During the summer of 2011, the Food and Drug Administration (FDA) issued a Drug Safety Communication Update for Actos. The FDA reported that patients using Actos for a year or longer have a substantially increased risk of bladder cancer. For those who have used Actos in the past or currently use Actos, this alert should encourage you to take action in order to protect your health.
First, schedule a visit with your doctor. If you are a current Actos user, ask if you can switch to another diabetes-control medication. You should also ask your doctor about the 2011 warning label update and all of the risks associated with the medication.
Second, be on the look out for common bladder cancer systems. Such symptoms include blood in the urine, changes in the color of your urine, pain during urination and changes in your urination habits. Your doctor should also be made aware of any symptoms.
Third, consider seeing a specialist – an urologist can screen you for bladder cancer. Screening may include a CT Scan or the collection of a urine sample. Two pain free tests that can put your mind at ease. If these tests are inconclusive, an urologist can perform a cystoscopy. During a cystoscopy, your doctor inserts a narrow tube (known as a cystoscope) through your urethra. The cystoscope has a lens and lighting system that allows your doctor to see the inside of your urethra and bladder. The test is not painful and your doctor can even provide a local anesthetic to ensure your comfort.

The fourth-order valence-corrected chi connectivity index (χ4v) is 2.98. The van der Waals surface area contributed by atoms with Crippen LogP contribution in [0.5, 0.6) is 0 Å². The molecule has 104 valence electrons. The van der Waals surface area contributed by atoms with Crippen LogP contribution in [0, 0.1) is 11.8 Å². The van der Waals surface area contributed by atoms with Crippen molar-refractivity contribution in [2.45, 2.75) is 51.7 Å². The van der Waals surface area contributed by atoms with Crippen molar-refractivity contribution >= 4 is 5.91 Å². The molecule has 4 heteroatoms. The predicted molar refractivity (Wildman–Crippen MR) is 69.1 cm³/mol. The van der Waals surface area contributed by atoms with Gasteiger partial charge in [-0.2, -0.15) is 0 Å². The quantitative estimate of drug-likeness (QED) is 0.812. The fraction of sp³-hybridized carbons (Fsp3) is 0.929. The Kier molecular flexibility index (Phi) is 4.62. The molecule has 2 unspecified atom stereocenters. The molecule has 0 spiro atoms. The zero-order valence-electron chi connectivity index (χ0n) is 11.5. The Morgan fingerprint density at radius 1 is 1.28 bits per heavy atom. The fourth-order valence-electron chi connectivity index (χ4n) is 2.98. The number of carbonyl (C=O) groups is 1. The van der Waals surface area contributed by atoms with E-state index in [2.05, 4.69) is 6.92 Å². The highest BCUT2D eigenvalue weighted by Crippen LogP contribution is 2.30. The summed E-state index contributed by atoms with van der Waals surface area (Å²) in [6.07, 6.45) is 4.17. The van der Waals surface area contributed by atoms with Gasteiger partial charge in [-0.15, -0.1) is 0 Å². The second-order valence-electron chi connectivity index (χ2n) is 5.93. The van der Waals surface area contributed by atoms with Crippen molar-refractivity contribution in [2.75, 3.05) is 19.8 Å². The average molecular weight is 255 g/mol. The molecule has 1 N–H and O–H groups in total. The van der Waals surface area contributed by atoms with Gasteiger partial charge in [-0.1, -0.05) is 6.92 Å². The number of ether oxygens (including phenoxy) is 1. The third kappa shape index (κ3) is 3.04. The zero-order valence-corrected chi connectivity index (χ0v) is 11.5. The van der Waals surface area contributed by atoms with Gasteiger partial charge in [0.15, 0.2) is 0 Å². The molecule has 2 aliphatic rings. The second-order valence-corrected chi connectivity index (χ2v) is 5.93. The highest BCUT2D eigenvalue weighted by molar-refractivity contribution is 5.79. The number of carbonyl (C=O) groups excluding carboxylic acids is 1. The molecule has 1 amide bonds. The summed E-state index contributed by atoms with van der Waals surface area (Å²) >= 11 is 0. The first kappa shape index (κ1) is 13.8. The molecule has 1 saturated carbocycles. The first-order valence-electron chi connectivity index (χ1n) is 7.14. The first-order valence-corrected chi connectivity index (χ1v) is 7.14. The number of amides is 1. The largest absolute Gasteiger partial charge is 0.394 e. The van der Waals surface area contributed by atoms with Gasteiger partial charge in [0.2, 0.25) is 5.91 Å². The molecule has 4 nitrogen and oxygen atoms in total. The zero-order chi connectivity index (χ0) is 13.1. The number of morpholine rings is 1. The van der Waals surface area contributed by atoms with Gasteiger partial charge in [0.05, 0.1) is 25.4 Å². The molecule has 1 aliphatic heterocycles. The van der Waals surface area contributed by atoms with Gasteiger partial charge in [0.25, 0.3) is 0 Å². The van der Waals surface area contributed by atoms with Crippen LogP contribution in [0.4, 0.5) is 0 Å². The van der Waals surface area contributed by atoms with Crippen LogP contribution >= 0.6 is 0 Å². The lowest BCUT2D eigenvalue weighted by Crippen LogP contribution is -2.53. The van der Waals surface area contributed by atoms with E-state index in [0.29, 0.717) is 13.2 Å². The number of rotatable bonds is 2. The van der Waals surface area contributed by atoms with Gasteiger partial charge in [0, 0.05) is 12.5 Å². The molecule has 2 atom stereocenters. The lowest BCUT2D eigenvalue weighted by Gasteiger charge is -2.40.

Fourth, schedule a follow up test in six months or one year, or whatever period is recommended by your doctor, to make sure that precancerous cells do not develop after your initial test. Early cancer detection may literally be a life saver.
These steps can determine whether you have bladder cancer or at risk of bladder cancer due to your Actos use.